A special legislative committee will convene at the Statehouse Monday to start work on a fix for the so-called Hard 50 sentencing law, which allows judges to give harsher sentences to convicted murderers in certain cases. A recent U.S. Supreme Court ruling raised questions about the law.
Under certain circumstances, judges can sentence convicted murderers to life in prison, without the possibility of parole for 50 years. But the Supreme Court recently said juries — not judges — must weigh in when it comes to increased sentences like that.
The chief justice of the Kansas Supreme Court and a prominent legislator are butting heads. At issue are allegations made the the justice. He says the legislator, who's an attorney, tried to make a deal tying a pay raise for court workers to a constitutional amendment.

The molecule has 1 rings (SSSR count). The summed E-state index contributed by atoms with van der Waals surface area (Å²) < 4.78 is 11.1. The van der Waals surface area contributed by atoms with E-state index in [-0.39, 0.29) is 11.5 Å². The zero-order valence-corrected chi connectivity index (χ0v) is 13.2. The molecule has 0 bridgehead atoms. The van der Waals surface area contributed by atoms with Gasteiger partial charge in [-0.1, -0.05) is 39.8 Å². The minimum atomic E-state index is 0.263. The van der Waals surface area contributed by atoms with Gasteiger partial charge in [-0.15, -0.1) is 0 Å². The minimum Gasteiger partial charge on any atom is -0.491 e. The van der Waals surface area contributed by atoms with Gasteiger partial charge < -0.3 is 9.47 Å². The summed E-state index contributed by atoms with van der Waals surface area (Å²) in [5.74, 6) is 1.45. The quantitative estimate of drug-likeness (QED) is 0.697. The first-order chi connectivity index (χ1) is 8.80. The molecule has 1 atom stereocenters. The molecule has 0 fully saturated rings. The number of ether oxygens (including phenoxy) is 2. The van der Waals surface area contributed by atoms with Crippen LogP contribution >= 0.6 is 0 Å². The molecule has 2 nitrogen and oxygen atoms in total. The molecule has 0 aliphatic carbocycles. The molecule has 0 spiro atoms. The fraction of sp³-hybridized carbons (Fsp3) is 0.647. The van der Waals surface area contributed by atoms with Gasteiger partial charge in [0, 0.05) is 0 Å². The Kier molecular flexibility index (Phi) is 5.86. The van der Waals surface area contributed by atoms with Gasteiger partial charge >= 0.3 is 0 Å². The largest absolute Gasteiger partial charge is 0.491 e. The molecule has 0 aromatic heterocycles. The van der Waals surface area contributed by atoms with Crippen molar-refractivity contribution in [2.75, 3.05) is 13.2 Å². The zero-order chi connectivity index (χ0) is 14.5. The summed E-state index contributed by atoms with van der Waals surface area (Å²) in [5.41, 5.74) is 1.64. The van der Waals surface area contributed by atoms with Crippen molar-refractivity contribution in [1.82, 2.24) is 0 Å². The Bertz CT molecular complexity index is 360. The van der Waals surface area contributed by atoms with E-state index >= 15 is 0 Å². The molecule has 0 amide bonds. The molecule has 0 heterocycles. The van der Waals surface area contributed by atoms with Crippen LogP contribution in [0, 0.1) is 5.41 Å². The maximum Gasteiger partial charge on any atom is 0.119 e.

A bill that would require drug testing for some welfare and unemployment benefit recipients passed the Kansas Senate Thursday. It would require drug tests for some people enrolled in the Temporary Assistance for Needy Families program, if they are suspected of drug use.
Senator Jeff King, an Independence Republican, says the goal of the bill is to help Kansans who have drug problems.
Democratic Senator Anthony Hensley tried to add a provision that would also administer drug tests to business owners who receive economic development funds from the state.